Examining the Effect of the Context of Heat-Labile Enterotoxin Presentation on the Host Immune Response
Enterotoxigenic Escherichia coli (ETEC), the leading cause of traveler's diarrhea and childhood mortality due to diarrhea in the developing world, has been shown to secrete heat-labile enterotoxin (LT) in association with outer membrane vesicles. However, studies on the effect of LT have been performed using soluble LT, which is not its physiologically relevant presentation context. The effect of LT associated with vesicles and its trafficking within human intestinal epithelial cells were compared with soluble LT. Cytokine responses and trafficking of standardized samples of soluble LT and vesicle-associated LT were evaluated in polarized intestinal epithelial cells. Using real-time PCR, immunoblotting, and ELISAs, we found that compared to soluble LT, vesicle-bound LT showed delayed kinetics in the activation of LT. Vesicles containing LT or not also produced cytokines through different signaling pathways than soluble LT. We found that this difference in signaling was due to different trafficking within the cell. Interestingly, not all LT associated with vesicles is active within cells. Vesicle-associated LT must bind to the host receptor GM1 in lipid rafts to be active within cells. This suggests that although vesicles can deliver large amounts of LT to a cell, much of the LT would be inactive and not produce a physiological response. To test this hypothesis, we attempted to develop animal models for ETEC-induced diarrhea. Although the models were largely unsuccessful, the mouse model appears promising for determining the physiological response of a host to LT as fluid accumulation was observed in response to vesicles containing LT. The results in this thesis provide further understanding of the mechanism of LT-induced diarrhea and emphasize the importance of study toxins in their natural context.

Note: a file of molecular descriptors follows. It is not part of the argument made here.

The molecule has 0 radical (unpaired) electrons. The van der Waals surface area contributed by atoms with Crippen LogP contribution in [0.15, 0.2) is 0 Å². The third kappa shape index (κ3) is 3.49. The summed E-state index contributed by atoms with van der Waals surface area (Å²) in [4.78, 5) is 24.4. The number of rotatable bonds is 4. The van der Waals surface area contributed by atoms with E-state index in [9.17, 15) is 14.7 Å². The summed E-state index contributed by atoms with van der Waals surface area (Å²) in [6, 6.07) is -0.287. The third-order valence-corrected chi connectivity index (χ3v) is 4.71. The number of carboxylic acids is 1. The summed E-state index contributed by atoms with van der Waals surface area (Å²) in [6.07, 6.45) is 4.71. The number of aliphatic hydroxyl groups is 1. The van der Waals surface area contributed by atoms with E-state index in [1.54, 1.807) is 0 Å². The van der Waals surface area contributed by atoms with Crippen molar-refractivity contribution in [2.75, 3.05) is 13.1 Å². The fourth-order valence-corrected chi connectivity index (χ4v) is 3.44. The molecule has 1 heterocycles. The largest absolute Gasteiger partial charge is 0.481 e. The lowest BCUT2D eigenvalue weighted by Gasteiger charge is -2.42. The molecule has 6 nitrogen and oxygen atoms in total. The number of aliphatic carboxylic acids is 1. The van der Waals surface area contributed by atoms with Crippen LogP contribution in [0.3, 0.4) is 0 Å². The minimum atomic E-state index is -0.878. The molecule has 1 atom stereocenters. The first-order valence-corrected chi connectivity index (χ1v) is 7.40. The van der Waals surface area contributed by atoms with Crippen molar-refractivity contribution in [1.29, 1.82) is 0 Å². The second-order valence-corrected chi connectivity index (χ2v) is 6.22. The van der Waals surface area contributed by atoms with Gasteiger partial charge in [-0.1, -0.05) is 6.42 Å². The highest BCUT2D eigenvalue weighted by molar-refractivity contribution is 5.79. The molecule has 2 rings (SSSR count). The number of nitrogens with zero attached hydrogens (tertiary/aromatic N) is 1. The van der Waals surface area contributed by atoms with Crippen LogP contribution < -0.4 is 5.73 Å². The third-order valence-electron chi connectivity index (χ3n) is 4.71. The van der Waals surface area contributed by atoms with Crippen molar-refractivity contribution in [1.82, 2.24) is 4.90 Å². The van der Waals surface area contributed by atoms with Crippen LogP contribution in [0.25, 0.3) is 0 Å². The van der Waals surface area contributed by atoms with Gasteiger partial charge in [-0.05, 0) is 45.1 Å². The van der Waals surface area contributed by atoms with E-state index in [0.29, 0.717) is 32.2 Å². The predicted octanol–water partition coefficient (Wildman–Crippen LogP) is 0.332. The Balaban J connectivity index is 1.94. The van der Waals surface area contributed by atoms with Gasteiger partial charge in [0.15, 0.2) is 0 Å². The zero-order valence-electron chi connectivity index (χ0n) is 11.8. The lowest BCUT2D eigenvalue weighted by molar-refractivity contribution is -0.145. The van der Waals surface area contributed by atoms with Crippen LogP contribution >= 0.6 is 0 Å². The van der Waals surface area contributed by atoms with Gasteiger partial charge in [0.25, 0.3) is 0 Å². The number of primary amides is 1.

enterotoxigenic Escherichia coli
outer membrane vesicles
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